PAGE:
When we were finished building, we surrounded our structures with a set of battery-operated twinkle lights for fairytale-like photo ops. We didn’t use glue with our ice castles, and I was actually a little surprised that the tiny light string easily knocked cubes off as we were trying to bend them in and around the towers. If you plan on lighting your own castles for dramatic effect, I’d recommend building with the idea of creating a more permanent structure in mind. You could easily secure the cubes using school glue. Let dry, then decorate with fairy lights or place a flameless tea light inside for a kid-made mini winter wonderland of tabletop decorations.

Our sugar cube ice castle sitting in front of a pink background with fairy lights

More ways to use your sugar cube castles for learning and play

  • DEMOLISION! Let’s get real, half the fun of building an ice castle is knocking it down, right? Just like real ice castles, these little sugar cube structures are a delight to demolish. You can turn your tower take-down into a Jenga-like game by using a toothpick to poke cubes out of the bottom or sides of the structure. How many blocks will your sugar cube ice castle be able to lose without falling down? How can you rebuild your structure so that cubes can be taken out without the structure falling over? Pair this with our cardboard snow plow (complete with moving parts!) for even MORE STEAM-building entertainment.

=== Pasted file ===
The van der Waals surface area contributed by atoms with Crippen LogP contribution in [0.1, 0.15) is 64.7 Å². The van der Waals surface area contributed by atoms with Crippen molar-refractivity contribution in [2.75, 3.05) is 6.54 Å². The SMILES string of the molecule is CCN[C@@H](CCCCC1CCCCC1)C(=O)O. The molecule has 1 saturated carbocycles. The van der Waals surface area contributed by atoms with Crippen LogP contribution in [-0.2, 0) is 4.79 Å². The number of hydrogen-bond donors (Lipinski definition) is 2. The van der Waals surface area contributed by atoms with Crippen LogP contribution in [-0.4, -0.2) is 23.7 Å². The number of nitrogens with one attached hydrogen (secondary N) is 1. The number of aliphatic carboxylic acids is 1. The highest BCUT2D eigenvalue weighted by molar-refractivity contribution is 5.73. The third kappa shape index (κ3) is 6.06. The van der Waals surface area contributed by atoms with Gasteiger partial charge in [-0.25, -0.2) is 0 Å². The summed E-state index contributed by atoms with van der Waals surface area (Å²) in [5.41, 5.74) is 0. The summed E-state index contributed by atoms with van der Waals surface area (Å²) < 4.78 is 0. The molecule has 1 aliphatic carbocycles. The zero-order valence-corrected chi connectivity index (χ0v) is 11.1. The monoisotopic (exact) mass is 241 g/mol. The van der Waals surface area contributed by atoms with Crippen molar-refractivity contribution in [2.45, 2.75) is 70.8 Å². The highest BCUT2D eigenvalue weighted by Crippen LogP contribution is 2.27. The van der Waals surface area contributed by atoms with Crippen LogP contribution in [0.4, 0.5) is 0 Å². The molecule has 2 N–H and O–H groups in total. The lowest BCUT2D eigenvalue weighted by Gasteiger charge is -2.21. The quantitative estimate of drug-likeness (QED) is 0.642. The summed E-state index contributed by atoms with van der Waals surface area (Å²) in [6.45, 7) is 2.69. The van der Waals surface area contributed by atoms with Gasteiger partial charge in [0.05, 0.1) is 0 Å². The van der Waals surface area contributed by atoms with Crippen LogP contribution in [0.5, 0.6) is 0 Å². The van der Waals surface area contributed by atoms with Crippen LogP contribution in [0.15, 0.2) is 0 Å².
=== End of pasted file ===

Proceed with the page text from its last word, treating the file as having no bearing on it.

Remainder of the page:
• EXPERIMENT WITH WATER. Have an eyedropper or paintbrush handy? Fill a few very small bowls with a variety of dyed waters, then pour, paint or eyedrop onto your ice castles for a lovely, colorful science-based surprise! You can also experiment with using hot vs. cold water. Word of warning: this will be the end of your castles, so make sure you’re done building and won’t want to resuse your sugar cubes later.
  • MAKE IT A COLLABORATIVE GAME. Building towers together is a wonderful way for kids to work on their communication skills and practice a bit of compromise. You can make a game of it by seeing who can build the highest tower or build up the most blocks without knocking one off in the process.
One of our sugar cube castles sitting in front of a blue background

If these cardboard houses set your heart a-flutter, you might also like our Burga-inspired cardboard building block castles, fill-in-the-window cardboard city neighborhood project, upcycled toadstool gnome home, or recycled pet play tank (a great way to use up a cardboard box!). Be sure to check out our 100 Little Homes STEAM-Building Challenge as well!

Our sugar cube ice castle sitting in front of a pink background with fairy lights
A collection of three of our sugar cube ice castles

*A note about affiliate links: We strive to use simple, earth-friendly supplies that can be purchased locally whenever we can, but sometimes we find the best universally available options, a rare eco-friendly find, or a niche product only available on Amazon, Etsy, or Woodpeckers Crafts. When included in our supply list, these products are affiliate links, and if you click-through to make a purchase we receive a small commission that helps us re-order these supplies!

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Amanda E.
With a passion for cultivating imagination, Amanda aims to help kids and families discover their creative potential through art, play, adventure, activism, conservancy, and community. Amanda has a background in graphic design, environmental design, and art curation. When not playing with ideas and designs for barley & birch, she enjoys working in freelance design, art, and illustration.